OMC responds to lawsuit

Dr. Robert Witham's lawsuit charging Olympic Medical Center with operating a monopoly should be dismissed because state and federal laws specifically exempt hospital districts from such lawsuits.

  • Wednesday, March 19, 2014 4:22pm
  • News

Dr. Robert Witham’s lawsuit charging Olympic Medical Center with operating a monopoly should be dismissed because state and federal laws specifically exempt hospital districts from such lawsuits.

That’s what the hospital district’s attorney has argued in a 16-page response to Witham’s antitrust lawsuit. Witham filed the action July 8 in U.S. District Court in Tacoma.

The two sides are scheduled to be in court next on Oct. 2.

Witham is suing under Section 4 of the Clayton Antitrust Act of 1914. The suit also names Olympic Hospitalist Physicians P.S., which provides hospitalist services at OMC.

Hospitalists are doctors who care for inpatients in the absence of the patients’ primary physicians.

Witham’s lawsuit charges the hospital district with using "illegally obtained monopoly power" since 2004 to systemically destroy a competing physician’s medical practice.

Witham seeks not just monetary damages but an end to what Witham charges are monopolistic practices, such as informing Witham’s patients that he is not available to them. Witham says it is a conspiracy to reduce competition.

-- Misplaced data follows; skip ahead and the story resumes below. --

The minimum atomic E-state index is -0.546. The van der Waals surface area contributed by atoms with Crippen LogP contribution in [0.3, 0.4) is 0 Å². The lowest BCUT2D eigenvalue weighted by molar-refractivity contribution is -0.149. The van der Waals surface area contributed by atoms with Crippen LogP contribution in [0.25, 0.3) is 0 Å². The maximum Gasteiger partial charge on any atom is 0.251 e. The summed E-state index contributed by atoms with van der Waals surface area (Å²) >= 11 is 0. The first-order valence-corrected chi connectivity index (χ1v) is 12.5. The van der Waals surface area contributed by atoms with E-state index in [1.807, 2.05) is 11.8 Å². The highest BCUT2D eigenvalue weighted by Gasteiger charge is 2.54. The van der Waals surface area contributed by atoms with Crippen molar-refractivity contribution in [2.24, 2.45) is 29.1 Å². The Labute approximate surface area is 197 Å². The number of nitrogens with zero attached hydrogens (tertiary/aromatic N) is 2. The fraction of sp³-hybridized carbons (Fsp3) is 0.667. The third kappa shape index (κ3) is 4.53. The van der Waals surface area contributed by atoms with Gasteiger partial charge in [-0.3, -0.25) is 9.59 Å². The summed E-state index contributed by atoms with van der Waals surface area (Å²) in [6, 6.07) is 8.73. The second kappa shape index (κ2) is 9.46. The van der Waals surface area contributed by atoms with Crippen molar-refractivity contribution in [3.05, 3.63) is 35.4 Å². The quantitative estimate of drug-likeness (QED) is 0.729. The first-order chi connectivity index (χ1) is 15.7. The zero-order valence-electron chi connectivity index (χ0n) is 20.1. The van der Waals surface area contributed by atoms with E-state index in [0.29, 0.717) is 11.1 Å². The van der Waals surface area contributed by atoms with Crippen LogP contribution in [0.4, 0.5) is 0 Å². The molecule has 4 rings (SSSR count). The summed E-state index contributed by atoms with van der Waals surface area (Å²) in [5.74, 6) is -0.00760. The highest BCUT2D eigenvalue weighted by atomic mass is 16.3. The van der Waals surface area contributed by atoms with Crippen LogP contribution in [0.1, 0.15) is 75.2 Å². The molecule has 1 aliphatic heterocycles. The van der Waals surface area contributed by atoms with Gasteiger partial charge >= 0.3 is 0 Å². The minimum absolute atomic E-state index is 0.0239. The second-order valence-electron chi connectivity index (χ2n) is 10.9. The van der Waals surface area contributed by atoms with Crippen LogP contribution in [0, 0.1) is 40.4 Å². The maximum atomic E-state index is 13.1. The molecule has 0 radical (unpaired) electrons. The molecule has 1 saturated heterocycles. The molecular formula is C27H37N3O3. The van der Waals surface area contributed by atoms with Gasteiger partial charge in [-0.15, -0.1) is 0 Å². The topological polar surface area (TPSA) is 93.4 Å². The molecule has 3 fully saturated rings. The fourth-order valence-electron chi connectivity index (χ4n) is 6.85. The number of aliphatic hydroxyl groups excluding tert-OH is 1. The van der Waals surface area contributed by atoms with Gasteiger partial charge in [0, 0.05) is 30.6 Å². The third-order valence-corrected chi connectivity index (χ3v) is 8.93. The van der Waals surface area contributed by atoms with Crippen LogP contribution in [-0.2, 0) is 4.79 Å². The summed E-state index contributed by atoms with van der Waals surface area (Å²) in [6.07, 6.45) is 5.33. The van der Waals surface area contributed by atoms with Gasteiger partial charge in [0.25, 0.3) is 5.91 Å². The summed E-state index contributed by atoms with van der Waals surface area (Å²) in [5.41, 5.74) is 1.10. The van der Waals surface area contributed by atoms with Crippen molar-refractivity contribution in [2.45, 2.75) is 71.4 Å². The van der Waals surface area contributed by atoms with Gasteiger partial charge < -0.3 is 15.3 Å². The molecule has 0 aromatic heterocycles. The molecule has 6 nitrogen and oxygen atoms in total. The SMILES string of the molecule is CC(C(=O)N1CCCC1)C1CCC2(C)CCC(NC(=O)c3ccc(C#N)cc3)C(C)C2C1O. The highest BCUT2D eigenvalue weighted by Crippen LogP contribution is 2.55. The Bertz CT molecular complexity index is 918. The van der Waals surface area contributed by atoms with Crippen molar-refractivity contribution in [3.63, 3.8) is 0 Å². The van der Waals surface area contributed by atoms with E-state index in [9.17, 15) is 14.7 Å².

OMC’s attorneys seek partial dismissal by arguing OMC is a public hospital district under Washington law and thus has "absolute immunity" from antitrust damage claims under the Local Government Antitrust Act of 1984.

They also argue the Washington Supreme Court has "unequivocally held" that public hospital districts are not subject to the Washington Consumer Protection Act.

"Indeed, the Washington Supreme Court has specifically held that the Consumer Protection Act does not apply to public hospital districts," the hospital district’s response states.

Witham provides oncology services from his office at 224 N. Washington St., Port Angeles, one block from Olympic Medical Center. He also has physician privileges at OMC.

Witham has practiced medicine in Clallam County for 30 years and now also practices in Olympia and elsewhere in the Puget Sound area.

He is an independent investigator with the National Cancer Institute and a member of the boards of the Washington State Medical Oncology Society and Washington State Cancer Control Partnership.

Reach Brian Gawley at bgawley@sequimgazette.com.

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